The Eurasian Union: a Reality of “the Utopian Scheme” / News / News agency Inforos
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The Eurasian Union: a Reality of “the Utopian Scheme”

The way to the Common Economic Space was difficult and long

The Eurasian Union: a Reality of “the Utopian Scheme”
The three countries of the Customs Union, namely Russia, Kazakhstan and Belarus, since the start of the year have entered the Common Economic Space (CES) with a mass of expectations and yet unanswered questions. But still there are more expectations. At least, expectations that in the near future our countries will be able to establish a framework for closer cooperation at the level of the new interstate formation - the Eurasian Union.

The initiators of the CES have declared its main goal - to create conditions for sustainable and effective development of the member states and to improve living standards. It is rather a declaration of intentions. But now it is necessary to give it concrete substance. Namely - to ensure genuine freedom of movement for goods, services, capital and labor across borders of the member states. To put it otherwise, to create a common market.

This idea of such an economic union has originated with the President of Kazakhstan Nursultan Nazarbayev. He formulated and substantiated this idea as far back as 1994 in his speech at Moscow State University. Then it seemed to many an unrealizable and utopian scheme in a lot of ways. Because you know, at that time in the former Soviet Union centrifugal tendencies clearly dominated: most of the leaders of the newly-formed states tried to move as far as possible away from the former mother country – Russia, and find new allies and partners outside the borders of the collapsed Soviet empire.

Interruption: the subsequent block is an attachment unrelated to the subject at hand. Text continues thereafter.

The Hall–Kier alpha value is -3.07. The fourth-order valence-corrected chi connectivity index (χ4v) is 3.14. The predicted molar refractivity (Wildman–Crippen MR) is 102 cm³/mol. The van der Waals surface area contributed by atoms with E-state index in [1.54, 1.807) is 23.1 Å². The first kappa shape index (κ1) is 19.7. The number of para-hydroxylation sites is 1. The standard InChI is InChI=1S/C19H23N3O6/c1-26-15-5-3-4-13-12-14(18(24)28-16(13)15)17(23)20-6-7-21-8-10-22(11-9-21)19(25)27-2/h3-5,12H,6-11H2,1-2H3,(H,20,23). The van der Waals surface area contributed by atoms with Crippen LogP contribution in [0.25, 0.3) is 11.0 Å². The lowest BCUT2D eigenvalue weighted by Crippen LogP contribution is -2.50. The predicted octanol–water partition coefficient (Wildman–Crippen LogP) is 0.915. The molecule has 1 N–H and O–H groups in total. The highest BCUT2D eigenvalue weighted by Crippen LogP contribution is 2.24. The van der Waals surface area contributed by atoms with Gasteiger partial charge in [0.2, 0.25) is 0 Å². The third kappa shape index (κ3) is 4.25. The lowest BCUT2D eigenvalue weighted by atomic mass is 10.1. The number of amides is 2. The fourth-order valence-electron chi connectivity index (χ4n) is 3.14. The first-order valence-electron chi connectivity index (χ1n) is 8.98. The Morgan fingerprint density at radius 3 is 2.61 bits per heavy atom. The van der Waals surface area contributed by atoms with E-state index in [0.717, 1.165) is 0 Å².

The way to the Common Economic Space was difficult and long. Sometimes it seemed that its foundation, the Commonwealth of Independent States, will soon collapse or turn into a certain president club for discussion that decides nothing. And the idea of the CES, an agreement on which was signed by the presidents of Russia, Kazakhstan, Ukraine and Belarus in 2003, did not work immediately - Kiev soon rejected it, and the other project participants never were able to agree on mutually acceptable terms for a new economic union.

This notwithstanding some of the CIS countries leaders’ sensible approach and ability to estimate the situation in the years ahead have prevailed. Already in the second half of the 90s of last century they received and endorsed the concept of “multispeed integration” advanced by the same Kazakhstani President. According to it, without waiting for a consensus of all members of the Commonwealth, a distinctive “hard core” of states appeared in it, ready to go from talks and debates directly to the association itself. The others, according to that logic, were free to develop either on their own or join a new alliance or collaborate with it in various areas.